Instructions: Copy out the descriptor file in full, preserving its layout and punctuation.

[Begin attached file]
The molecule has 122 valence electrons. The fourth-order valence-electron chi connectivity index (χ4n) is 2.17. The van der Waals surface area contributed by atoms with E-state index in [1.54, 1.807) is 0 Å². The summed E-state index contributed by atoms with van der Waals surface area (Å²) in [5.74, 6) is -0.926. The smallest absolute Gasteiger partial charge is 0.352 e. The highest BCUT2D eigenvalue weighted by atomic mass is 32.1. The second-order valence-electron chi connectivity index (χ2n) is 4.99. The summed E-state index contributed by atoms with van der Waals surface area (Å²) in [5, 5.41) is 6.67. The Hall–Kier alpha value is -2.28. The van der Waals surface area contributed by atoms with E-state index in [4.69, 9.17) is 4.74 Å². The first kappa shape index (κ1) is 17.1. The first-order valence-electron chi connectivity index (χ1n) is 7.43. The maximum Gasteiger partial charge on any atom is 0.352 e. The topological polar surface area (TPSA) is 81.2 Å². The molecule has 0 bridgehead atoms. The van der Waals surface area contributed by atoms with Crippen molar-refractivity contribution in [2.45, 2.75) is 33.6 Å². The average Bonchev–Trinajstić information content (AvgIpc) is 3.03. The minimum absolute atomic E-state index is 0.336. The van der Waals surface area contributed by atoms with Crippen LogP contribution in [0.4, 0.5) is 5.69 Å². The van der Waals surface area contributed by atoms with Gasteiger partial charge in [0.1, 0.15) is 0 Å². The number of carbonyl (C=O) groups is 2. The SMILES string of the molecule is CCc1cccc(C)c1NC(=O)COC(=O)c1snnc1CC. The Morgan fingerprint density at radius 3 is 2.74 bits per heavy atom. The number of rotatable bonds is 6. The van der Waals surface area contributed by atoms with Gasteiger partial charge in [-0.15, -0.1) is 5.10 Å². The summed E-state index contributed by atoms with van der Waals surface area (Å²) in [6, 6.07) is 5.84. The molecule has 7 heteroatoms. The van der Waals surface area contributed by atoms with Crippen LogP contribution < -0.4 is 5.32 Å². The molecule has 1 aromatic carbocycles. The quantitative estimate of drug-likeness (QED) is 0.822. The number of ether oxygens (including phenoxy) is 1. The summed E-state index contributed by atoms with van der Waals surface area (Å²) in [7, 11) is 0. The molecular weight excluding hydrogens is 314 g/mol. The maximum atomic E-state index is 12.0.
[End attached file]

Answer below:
The molecule has 122 valence electrons. The fourth-order valence-electron chi connectivity index (χ4n) is 2.17. The van der Waals surface area contributed by atoms with E-state index in [1.54, 1.807) is 0 Å². The summed E-state index contributed by atoms with van der Waals surface area (Å²) in [5.74, 6) is -0.926. The smallest absolute Gasteiger partial charge is 0.352 e. The highest BCUT2D eigenvalue weighted by atomic mass is 32.1. The second-order valence-electron chi connectivity index (χ2n) is 4.99. The summed E-state index contributed by atoms with van der Waals surface area (Å²) in [5, 5.41) is 6.67. The Hall–Kier alpha value is -2.28. The van der Waals surface area contributed by atoms with E-state index in [4.69, 9.17) is 4.74 Å². The first kappa shape index (κ1) is 17.1. The first-order valence-electron chi connectivity index (χ1n) is 7.43. The maximum Gasteiger partial charge on any atom is 0.352 e. The topological polar surface area (TPSA) is 81.2 Å². The molecule has 0 bridgehead atoms. The van der Waals surface area contributed by atoms with Crippen molar-refractivity contribution in [2.45, 2.75) is 33.6 Å². The average Bonchev–Trinajstić information content (AvgIpc) is 3.03. The minimum absolute atomic E-state index is 0.336. The van der Waals surface area contributed by atoms with Crippen LogP contribution in [0.4, 0.5) is 5.69 Å². The van der Waals surface area contributed by atoms with Gasteiger partial charge in [0.1, 0.15) is 0 Å². The number of carbonyl (C=O) groups is 2. The SMILES string of the molecule is CCc1cccc(C)c1NC(=O)COC(=O)c1snnc1CC. The Morgan fingerprint density at radius 3 is 2.74 bits per heavy atom. The number of rotatable bonds is 6. The van der Waals surface area contributed by atoms with Gasteiger partial charge in [-0.15, -0.1) is 5.10 Å². The summed E-state index contributed by atoms with van der Waals surface area (Å²) in [6, 6.07) is 5.84. The molecule has 7 heteroatoms. The van der Waals surface area contributed by atoms with Crippen LogP contribution < -0.4 is 5.32 Å². The molecule has 1 aromatic carbocycles. The quantitative estimate of drug-likeness (QED) is 0.822. The number of ether oxygens (including phenoxy) is 1. The summed E-state index contributed by atoms with van der Waals surface area (Å²) in [7, 11) is 0. The molecular weight excluding hydrogens is 314 g/mol. The maximum atomic E-state index is 12.0.